"The problem for me is that I'm gravitationally challenged, and when I crash, the bike becomes gravitationally challenged. So it came down to how to make these light, quick bikes stay in one piece," Helfrich says. So, with his road crew fistful of experience at TIG welding, he started looking into titanium.
"The first titanium bikes we built were not built to be light. What they were built to be was strong. That's why we switched to titanium. We wanted something that was stronger than the steel bikes we were breaking. It didn't really matter to us whether it weighed more or less, as long as it was in the same ballpark," he says.
Bang. There you have it. The birth of the titanium mountain bike. 1985. There followed a harrowing search for an adequate source of 3/2.5 tubing at a time when the military industrial complex was still healthy enough to view prospective ti bike manufacturers as little other than a pain in the ass. Then came Merlin Metalworks. Gary teamed up with Mike Ausberger, and, "What ended up happening is that we ran into this guy by the name of Gwynn Jones, and he had almost as much money as Bob Rodale. His checks always cleared, no matter how many zeros you put on them...and so the three of us started Merlin."
From the time they were actually selling bikes, in 1986, Merlin took off. By which time Gary was already looking for a new challenge. The personality differences between the three partners were becoming difficult to ignore, and the better mousetrap had been effectively built for the time being. So he packed up and moved to Northern California in 1988.
Camp Meeker is a dot on the map near Sebastopol. There's a cargo container on wheels painted postal blue, white, and red nestled in the trees next to the fire station, above a bend in the river. That's it. Sum total, Camp Meeker. It is not terribly easy to find. Cary lives on a hillside across from the recently burnt-out wreck of his neighbor's house. There's an unnaturally slick, slightly off-level, moderately terrifying wooden platform poking out over the near vertical hillside. Visitors park here.
The house itself is a rambling shack littered with titanium things, sitting above a basement filled with huge machines, surrounded by trees. The radio antenna is nestled atop a Douglas Fir standing right next to his house, guessed to be about 210 feet tall. "Yeah, I got ldiot Darryl to climb up and install it for a six pack. Ha! I even made him take pictures while he was up there. Now I can get KFJC [a college station about 120 miles away]...l figure that this tree has to fall one day, and it's got about a 140-degree zone where it could really make my life miserable; that's better than 50-50 odds." Shrug. Then, pointing at the road below his house, "Of course, some retard cutting a road right through the middle of the root ball doesn't help any."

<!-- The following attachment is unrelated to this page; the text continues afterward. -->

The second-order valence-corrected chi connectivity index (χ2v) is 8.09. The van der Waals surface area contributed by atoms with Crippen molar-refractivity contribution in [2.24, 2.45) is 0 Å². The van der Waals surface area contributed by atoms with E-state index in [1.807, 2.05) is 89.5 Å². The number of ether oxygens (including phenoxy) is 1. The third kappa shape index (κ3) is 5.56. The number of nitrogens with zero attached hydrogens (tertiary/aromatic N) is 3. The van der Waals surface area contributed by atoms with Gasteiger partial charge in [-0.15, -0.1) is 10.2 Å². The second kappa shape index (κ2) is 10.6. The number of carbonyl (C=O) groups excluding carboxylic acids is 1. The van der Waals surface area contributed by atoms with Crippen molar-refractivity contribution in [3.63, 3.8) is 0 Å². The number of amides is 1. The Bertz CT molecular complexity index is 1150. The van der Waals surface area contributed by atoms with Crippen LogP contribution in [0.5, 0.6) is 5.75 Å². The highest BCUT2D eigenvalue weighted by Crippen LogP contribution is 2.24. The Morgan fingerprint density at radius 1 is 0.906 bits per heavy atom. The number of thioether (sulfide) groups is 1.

Gothic is the easiest way to describe the setting. Only without the fancy houses usually associated with that word. The phrase "Squeal like a pig, boy" also springs to mind. It rains about 85 inches a year, compared to an average annual 35 or so inches for every other town within spitting distance. A wet and gloomy meteorological anomaly, Camp Meeker's the sort of place where you'd expect to find carefully inbred, "Family tree looks like a phone pole" types. Gary loves it here. He'll point to a redwood tree and launch into a detailed explanation about how the generational buildup of acidic elements (fallout from the tree's own bark and leaves) in the soil has reached the point where nothing new will grow there anymore, except maybe tomatoes and pumpkins, consequently leaving the trees without a source of nutrients for the future. He knows his own backyard. Having done the titanium bike, then started Arctos, and done the polished titanium stem, he had to find new puzzles to occupy his time, the backyard being one of them. The man is fast. He may look shambling and ponderous, but he walks fast, eats fast, talks fast and probably thinks faster than about 99 percent of the rest of the world. And, being naturally curious, he needs those new puzzles.